Sophie Angelis


Central to prison reform is the idea that prisons can be humane. Abolitionist scholarship has raised one challenge to this idea, in the form of a structural critique. Prisons, on this account, are social institutions that reflect and reinforce inequality; reform does not disturb those broader injustices, and so cannot cure the problems with prisons. Yes, and prison reform has another problem: there are limits to how humane any prison can be. Prisons are, by definition, instruments of punishment that inflict extreme isolation and control, which are dehumanizing experiences. And reforming prisons is, in some ways, an aesthetic project that is more concerned with the sensibilities of the punishers than the experience of the punished. I develop this argument using Norwegian prisons as a case study—prisons that reformists consider models of humane punishment, but which I describe differently through interviews with people incarcerated there. Part I of this Article situates my argument in abolitionist scholarship. Part II develops a critique of prisons and reform using Norwegian prisons as a case study. Part III mobilizes this critique of prison reform to offer a new account of some limits to prison conditions law. And Part IV suggests a kind of prescription: enforcing the perspective of the punished, rather than the punisher.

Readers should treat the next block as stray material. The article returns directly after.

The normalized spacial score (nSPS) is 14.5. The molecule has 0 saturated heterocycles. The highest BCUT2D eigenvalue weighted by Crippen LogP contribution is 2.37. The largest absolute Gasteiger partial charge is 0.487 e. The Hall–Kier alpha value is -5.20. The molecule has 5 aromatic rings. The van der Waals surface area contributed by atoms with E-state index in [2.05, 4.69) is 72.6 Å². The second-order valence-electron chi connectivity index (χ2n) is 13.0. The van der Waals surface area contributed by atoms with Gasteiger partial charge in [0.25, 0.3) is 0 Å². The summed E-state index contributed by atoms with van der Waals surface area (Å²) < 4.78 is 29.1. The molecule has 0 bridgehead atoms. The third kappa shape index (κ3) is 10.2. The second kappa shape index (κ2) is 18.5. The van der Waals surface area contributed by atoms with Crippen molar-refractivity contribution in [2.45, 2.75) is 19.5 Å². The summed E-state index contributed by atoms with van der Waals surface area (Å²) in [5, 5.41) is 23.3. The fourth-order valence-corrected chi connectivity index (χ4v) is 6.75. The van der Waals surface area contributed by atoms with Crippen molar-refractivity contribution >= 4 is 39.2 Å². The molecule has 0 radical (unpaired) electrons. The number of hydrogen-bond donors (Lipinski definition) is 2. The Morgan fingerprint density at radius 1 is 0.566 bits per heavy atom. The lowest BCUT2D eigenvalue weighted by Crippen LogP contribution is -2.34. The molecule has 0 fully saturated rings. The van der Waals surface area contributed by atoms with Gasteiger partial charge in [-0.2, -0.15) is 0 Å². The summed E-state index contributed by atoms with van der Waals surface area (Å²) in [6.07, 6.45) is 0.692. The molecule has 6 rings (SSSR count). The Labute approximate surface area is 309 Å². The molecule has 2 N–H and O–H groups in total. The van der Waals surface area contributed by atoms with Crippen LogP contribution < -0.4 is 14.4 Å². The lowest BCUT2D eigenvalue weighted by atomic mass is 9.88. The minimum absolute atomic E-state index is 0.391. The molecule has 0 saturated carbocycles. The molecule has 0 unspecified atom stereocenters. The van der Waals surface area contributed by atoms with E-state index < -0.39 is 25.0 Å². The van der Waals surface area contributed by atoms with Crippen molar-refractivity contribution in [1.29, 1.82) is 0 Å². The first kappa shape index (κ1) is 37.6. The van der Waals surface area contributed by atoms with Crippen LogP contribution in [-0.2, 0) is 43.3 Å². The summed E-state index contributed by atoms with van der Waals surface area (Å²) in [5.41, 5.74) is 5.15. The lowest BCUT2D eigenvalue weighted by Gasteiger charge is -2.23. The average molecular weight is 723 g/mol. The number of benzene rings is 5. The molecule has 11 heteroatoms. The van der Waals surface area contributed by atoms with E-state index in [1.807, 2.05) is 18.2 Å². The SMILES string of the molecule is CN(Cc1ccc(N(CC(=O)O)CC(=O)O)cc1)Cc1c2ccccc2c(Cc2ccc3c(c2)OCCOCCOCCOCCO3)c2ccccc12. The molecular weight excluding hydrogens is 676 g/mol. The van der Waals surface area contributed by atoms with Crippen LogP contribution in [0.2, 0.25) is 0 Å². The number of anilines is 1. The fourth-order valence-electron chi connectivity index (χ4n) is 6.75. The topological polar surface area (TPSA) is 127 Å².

Included in

Criminal Law Commons



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